Is the Bible a True Narrative Representation?$2.50
Is the Bible a True Narrative Representation?
by Steven Collins PhD and John W. Oller, Jr.
The application of TNR-theory reveals that the biblical narratives meet the demands of TNR-theory. However, theories generally denying the historical accuracy and authenticity of biblical narratives are shown to be untenable on account of inherent inconsistencies, failure to comprehend relevant data, and because they fail the test of simplicity at every turn. The only theory that is consistent with all of the facts presented, and the simpler theory by a far cry, is that the Bible should be regarded as a TNR.$2.50
Tall el-Hammam Is Still Sodom: Critical Data-Sets Cast Serious Doubt on E.H. Merrill’s Chronological Analysis$2.50
Tall el-Hammam Is Still Sodom: Critical Data-Sets Cast Serious Doubt on E.H. Merrill’s Chronological Analysis
by Steven Collins PhD
In this article, S. Collins responds to an article by E.H. Merrill published in the Autumn 2012 issue of Artifax magazine titled Texts, Talls, and Old Testament Chronology: Tall el-Hammam as a Case Study.” Merrill rejects Collins identification of Tall el-Hammam as Sodom because the date of its destruction is too late (between 1750 and 1650 BCE) to conform to Merrill s early placement of Abr(ah)am, ca. 2166- 1991 BCE. While Merrill takes a literal, base-10, arithmetic approach to the patriarchal numbers in Gene- sis, Collins suggests that every available line of evidence from ANE archaeology, history, culture, litera- ture, climatology, and socio-economics demonstrates that the patriarchs fit best in the period following 1800 BCE, which also conforms to the terminal MB2 destruction of Hammam/Sodom.$2.50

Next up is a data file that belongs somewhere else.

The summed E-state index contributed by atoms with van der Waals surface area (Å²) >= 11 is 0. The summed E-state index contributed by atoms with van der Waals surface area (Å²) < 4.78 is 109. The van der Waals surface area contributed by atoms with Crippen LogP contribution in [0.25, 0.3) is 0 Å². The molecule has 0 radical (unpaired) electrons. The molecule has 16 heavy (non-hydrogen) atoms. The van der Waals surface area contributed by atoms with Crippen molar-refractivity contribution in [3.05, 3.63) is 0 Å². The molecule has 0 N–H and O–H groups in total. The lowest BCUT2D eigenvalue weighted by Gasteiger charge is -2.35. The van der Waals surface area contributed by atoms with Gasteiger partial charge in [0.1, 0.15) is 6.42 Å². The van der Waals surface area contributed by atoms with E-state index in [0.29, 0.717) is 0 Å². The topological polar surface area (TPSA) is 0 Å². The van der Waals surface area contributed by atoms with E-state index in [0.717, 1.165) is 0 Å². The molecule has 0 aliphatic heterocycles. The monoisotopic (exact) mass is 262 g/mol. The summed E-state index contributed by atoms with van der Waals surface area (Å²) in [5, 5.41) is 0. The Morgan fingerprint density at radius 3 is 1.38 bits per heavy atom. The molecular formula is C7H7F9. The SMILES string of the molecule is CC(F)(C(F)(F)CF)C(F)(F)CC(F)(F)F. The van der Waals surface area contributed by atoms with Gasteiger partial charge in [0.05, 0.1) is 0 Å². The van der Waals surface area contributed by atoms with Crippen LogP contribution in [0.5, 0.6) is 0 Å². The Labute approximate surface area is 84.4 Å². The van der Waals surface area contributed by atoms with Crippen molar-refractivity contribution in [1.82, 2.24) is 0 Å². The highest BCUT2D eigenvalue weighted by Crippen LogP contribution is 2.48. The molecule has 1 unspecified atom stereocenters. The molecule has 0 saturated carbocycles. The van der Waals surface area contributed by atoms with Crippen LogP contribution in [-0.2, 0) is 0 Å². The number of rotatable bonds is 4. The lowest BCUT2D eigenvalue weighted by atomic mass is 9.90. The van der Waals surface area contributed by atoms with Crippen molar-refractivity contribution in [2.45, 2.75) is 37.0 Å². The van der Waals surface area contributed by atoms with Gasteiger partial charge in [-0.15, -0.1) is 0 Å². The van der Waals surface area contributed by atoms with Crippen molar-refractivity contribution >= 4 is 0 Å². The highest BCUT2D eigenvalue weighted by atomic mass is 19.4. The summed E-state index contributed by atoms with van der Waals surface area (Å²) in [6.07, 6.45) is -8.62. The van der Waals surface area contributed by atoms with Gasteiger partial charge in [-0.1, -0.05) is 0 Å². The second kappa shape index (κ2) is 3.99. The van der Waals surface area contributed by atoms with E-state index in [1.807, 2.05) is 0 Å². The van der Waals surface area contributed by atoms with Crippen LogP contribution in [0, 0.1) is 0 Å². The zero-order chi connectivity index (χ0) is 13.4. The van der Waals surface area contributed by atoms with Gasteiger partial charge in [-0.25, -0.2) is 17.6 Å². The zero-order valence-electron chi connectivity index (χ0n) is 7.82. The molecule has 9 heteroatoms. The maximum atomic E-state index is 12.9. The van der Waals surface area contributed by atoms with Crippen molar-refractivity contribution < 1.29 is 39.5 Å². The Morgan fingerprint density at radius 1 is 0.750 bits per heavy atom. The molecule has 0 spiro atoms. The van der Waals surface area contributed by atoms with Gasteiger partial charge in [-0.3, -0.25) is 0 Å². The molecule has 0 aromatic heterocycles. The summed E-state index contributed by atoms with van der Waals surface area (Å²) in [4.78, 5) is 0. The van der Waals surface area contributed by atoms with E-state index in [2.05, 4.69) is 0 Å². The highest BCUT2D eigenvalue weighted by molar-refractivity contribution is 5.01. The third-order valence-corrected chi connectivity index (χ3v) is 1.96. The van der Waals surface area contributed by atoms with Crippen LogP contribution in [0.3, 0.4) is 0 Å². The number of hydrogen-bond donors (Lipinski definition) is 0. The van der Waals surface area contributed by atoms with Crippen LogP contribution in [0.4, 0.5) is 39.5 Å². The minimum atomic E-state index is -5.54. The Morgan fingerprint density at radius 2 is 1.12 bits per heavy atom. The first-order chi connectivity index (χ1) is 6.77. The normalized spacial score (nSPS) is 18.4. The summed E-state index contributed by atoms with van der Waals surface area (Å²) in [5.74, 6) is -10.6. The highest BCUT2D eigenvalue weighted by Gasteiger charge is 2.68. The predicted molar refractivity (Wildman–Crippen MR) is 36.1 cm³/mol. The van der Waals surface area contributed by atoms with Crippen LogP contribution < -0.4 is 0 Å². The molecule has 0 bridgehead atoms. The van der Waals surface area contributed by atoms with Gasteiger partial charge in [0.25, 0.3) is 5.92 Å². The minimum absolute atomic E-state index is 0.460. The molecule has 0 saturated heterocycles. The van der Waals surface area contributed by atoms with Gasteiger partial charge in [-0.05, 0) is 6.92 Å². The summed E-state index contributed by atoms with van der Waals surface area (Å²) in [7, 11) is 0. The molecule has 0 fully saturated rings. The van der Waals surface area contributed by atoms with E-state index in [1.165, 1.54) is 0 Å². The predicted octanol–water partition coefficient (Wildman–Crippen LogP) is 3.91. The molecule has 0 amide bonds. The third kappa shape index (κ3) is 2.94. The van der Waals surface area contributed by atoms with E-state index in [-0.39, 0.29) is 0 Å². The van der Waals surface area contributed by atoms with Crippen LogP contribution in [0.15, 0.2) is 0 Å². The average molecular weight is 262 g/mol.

Discovering the City of Sodom$24.99
Discovering the City of Sodom
by Steven Collins and Latayne C. Scott
Like many Christians today in the academic world, Dr. Steven Collins felt pulled in different directions when it came to apparent conflicts between the Bible and scholarly research and theory—an intellectual crisis that inspired him to lay it all on the line as he set off to locate the lost city of Sodom.
Recounting Dr. Collins’s quest for Sodom in absorbing detail, this adventure-cum-memoir reflects the tensions that define biblical archaeology as it narrates a tale of discovery. Readers follow “Dr. C” as he tracks down biblical, archaeological, and geographical clues to the destruction of Sodom and Gomorrah, narrowing the list of possible sites as he weighs evidence and battles skeptics. Finally, he arrives at a single location that looms as the only option: a massive ancient ruin called Tall el-Hammam in the Hashemite Kingdom of Jordan.
Many scholars who were initially opposed to Dr. Collins’s theory now concede that history books may need to be rewritten in light of his groundbreaking discovery. It—along with several other recent finds—is challenging the assumptions of academics and asserting a new voice in the controversy of biblical archaeology and the dispute over using the Bible as a credible historical source.$24.99